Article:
Alamo Treasure and Joe the Slave

Joe the Slave

The pivotal actor in Come and Take ItJoe the slave—is not a fictional character. With few exceptions, most historians agree that Joe was the sole male survivor of the Alamo. Joe’s story has been largely untold for the last 170 years but this past March a remarkably thorough accounting of his life was published in the book Joe, the Slave Who Became an Alamo Legend. This incredibly detailed work by Ron J. Jackson and Lee Spencer White pieces Joe’s story together through plantation ledgers, journals, memoirs, slave narratives, ship logs, newspapers, letters, and court documents. But even then, the mystery surrounding Joe’s life leaves much to the imagination.

Treasure of the Alamo

The intersection of Joe’s life with those of the heroes of the Alamo created the seed for Come and Take It. Questions flow from this epic period of Texas history. What if Joe had escaped the massacre at the Alamo with a secret? One that was known to only one other man in the besieged Spanish mission – the renowned adventurer Jim Bowie. Coupling Joe’s escape from the Alamo with the many tales of Bowie’s treasure hunting in the Red Hills near San Antonio created a delicious backdrop for this novel. One that created a unique way to tell the well-known story of the famous battle, but with a distinct twist. A twist that hinges on a secret that’s remained bottled up and hidden for the over 170 years since Santa Anna’s attack.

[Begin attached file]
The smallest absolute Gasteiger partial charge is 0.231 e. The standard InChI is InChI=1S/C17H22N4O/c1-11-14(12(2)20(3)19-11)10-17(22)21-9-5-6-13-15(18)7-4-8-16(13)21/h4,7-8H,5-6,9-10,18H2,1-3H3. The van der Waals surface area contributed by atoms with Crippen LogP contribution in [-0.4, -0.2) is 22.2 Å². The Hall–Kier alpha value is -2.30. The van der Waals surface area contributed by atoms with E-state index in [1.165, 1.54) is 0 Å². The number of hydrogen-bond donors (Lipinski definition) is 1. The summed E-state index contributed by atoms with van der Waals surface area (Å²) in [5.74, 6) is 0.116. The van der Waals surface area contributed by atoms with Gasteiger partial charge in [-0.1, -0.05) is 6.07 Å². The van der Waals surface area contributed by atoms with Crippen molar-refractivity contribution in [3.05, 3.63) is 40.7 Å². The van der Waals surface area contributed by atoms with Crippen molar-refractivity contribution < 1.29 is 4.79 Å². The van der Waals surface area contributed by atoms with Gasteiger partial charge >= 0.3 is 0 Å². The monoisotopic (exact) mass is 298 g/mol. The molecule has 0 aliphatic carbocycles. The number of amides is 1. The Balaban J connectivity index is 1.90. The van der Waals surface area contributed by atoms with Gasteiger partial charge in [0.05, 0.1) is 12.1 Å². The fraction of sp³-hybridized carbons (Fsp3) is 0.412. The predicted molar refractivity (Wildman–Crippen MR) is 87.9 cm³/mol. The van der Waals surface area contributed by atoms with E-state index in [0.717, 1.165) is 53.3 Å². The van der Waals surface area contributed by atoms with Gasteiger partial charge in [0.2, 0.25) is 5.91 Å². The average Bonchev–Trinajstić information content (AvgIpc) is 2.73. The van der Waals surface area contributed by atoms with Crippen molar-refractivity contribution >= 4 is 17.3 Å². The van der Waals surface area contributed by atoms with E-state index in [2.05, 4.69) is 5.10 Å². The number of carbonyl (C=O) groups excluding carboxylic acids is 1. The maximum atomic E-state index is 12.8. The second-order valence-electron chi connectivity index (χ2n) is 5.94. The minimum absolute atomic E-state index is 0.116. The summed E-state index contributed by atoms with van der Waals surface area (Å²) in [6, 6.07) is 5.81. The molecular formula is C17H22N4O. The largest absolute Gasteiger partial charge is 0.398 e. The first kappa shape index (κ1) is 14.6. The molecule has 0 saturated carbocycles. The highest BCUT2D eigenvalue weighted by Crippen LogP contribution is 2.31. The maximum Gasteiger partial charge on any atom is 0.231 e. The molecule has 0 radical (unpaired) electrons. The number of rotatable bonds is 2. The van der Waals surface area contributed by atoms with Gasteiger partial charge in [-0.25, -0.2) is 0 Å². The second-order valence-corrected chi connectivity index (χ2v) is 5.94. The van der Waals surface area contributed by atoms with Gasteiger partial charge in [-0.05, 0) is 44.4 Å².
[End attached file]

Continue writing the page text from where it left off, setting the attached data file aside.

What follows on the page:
Where biographers see roadblocks and dead-ends with historical characters, novelists see opportunity. If Jim Bowie really did find a treasure in the Indian lands of Texas, what did he do with it? If Joe the slave was spotted in Brewton, AL late in his life, what was he doing there? Did a pirate at the port of New Orleans actually procure a treasure map pointing to the Alamo? Come and Take It answers these and many more questions about these wonderful characters from history. And each revelation, while admittedly speculative in nature, is built on a foundation of evidence left behind from the period. Who’s to say Come and Take It doesn’t tell the story exactly how it happened?